Working Through My Insecurities About My Disability


As a pretty eccentric human being, I take comfort in the fact we can all be celebrated for being our own person. Just think about how boring this world would be if we were all the same. Nothing would ever get accomplished, and most of us would stay stale and stagnant. So while I like being celebrated for being different, I also wish to be treated with the same regard as the able-bodied population.

Growing up with a disability which requires me to use a wheelchair to survive, I have met many people who assume I must be some sort of superhero because I appear to remain positive while I depend on someone else to fulfill some of my most basic needs. While this is somewhat true, it does not reflect my character in its entirety. I wish more people could see me as a normal person who just needs a little more assistance to do ordinary activities which are required for daily living. Feeling like a burden or a bother is a big insecurity in my life; I always feel badly about having to ask for help. I feel like it becomes an annoyance to people who assist me. Truth be told though, I can assume I feel that way because some people have treated it as such.

As I struggled to get through high school in my later teens, I remember people scoffing and complaining if I had to use the bathroom. After the complaining continued, I just decided I would hold my bladder because I did not want to intrude or be a nuisance. This is when I began to assume other people feel the same way as these ladies. Maybe they just didn’t have the courage to say they were bothered out of fear it might crush my feelings? If that was their thought process, they were not incorrect. My assumptions not only hurt my feelings now, but they still affect me even more so as a grown woman today. I cannot help keeping these thoughts in the back of my head, whether they are true or not. It is psychological, and I know that to be true, but once you have that idea implanted in your head, it is hard for it to be removed. It is a constant struggle.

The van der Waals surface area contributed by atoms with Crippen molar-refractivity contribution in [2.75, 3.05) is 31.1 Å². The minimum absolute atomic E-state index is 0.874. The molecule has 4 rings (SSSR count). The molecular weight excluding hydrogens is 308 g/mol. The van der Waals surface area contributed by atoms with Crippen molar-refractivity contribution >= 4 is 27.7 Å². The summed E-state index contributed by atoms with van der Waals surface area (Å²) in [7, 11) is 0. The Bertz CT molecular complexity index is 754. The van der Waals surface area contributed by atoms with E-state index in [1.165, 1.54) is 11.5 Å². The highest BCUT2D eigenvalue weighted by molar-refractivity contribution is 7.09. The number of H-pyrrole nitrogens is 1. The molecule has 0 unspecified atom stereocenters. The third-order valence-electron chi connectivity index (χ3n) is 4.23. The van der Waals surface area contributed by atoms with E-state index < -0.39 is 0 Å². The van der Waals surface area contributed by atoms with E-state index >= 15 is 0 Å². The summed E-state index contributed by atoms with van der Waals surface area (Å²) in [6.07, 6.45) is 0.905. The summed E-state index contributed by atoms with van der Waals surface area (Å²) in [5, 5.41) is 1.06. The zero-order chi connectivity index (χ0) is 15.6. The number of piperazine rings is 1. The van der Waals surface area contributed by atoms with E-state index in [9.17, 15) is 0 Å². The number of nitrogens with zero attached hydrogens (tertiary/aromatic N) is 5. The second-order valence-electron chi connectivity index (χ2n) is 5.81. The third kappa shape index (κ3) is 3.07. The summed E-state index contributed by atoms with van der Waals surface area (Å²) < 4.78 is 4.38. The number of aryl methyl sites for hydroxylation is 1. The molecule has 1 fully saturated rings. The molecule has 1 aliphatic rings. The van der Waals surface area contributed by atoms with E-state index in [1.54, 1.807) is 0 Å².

While we are talking about struggles, I must say dating is another for me. Sure, I would love the feeling of belonging to someone and feeling loved just as much as the next person. However, having a disability makes this extremely hard. To be honest, I find myself to be a pretty average-looking person. I do not find myself unattractive, but I do not think I am something extra special either. I am sandwiched somewhere in between. So, I honestly do not think it is my appearance that is holding me back. As a matter of fact, in my online dating experiences, I have had people tell me I was beautiful, yet when I told them I am disabled, I never heard from them again. I think things like that also play a part in my burdensome thinking. I think this segment of the population either does not want to deal with the extra responsibility or cannot imagine dealing with a disability.

However, if there is one thing I want people to understand, it is this: I am a normal human being who wants to be loved. I have a huge compassionate heart and open arms. I have an ungodly amount of patience as well. I guess I will just have to continue waiting ever so patiently in the wings for the one who will love me no matter what the condition or circumstance.

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Getty image by Magic Bones.


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